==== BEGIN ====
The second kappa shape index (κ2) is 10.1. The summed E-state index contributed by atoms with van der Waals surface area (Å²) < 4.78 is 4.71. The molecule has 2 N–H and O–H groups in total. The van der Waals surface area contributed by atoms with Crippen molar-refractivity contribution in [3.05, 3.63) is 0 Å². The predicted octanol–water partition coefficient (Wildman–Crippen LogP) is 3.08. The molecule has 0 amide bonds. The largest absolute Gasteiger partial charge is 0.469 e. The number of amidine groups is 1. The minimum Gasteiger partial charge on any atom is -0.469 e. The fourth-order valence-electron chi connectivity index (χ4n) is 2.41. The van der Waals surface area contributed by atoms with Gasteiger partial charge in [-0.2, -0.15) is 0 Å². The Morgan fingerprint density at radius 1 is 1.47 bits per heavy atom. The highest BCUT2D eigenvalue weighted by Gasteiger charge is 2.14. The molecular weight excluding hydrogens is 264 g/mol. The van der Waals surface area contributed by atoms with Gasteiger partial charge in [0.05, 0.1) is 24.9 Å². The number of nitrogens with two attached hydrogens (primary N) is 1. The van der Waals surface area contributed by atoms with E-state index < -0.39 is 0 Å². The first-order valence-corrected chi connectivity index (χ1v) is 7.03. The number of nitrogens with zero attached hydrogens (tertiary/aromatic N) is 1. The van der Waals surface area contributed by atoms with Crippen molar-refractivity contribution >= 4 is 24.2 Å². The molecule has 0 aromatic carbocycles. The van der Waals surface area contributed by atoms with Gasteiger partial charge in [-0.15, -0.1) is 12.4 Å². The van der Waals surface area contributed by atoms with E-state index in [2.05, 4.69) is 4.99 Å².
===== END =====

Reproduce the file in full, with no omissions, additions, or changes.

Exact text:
The second kappa shape index (κ2) is 10.1. The summed E-state index contributed by atoms with van der Waals surface area (Å²) < 4.78 is 4.71. The molecule has 2 N–H and O–H groups in total. The van der Waals surface area contributed by atoms with Crippen molar-refractivity contribution in [3.05, 3.63) is 0 Å². The predicted octanol–water partition coefficient (Wildman–Crippen LogP) is 3.08. The molecule has 0 amide bonds. The largest absolute Gasteiger partial charge is 0.469 e. The number of amidine groups is 1. The minimum Gasteiger partial charge on any atom is -0.469 e. The fourth-order valence-electron chi connectivity index (χ4n) is 2.41. The van der Waals surface area contributed by atoms with Gasteiger partial charge in [-0.2, -0.15) is 0 Å². The Morgan fingerprint density at radius 1 is 1.47 bits per heavy atom. The highest BCUT2D eigenvalue weighted by Gasteiger charge is 2.14. The molecular weight excluding hydrogens is 264 g/mol. The van der Waals surface area contributed by atoms with Gasteiger partial charge in [0.05, 0.1) is 24.9 Å². The number of nitrogens with two attached hydrogens (primary N) is 1. The van der Waals surface area contributed by atoms with E-state index < -0.39 is 0 Å². The first-order valence-corrected chi connectivity index (χ1v) is 7.03. The number of nitrogens with zero attached hydrogens (tertiary/aromatic N) is 1. The van der Waals surface area contributed by atoms with Crippen molar-refractivity contribution >= 4 is 24.2 Å². The molecule has 0 aromatic carbocycles. The van der Waals surface area contributed by atoms with Gasteiger partial charge in [-0.15, -0.1) is 12.4 Å². The van der Waals surface area contributed by atoms with E-state index in [2.05, 4.69) is 4.99 Å².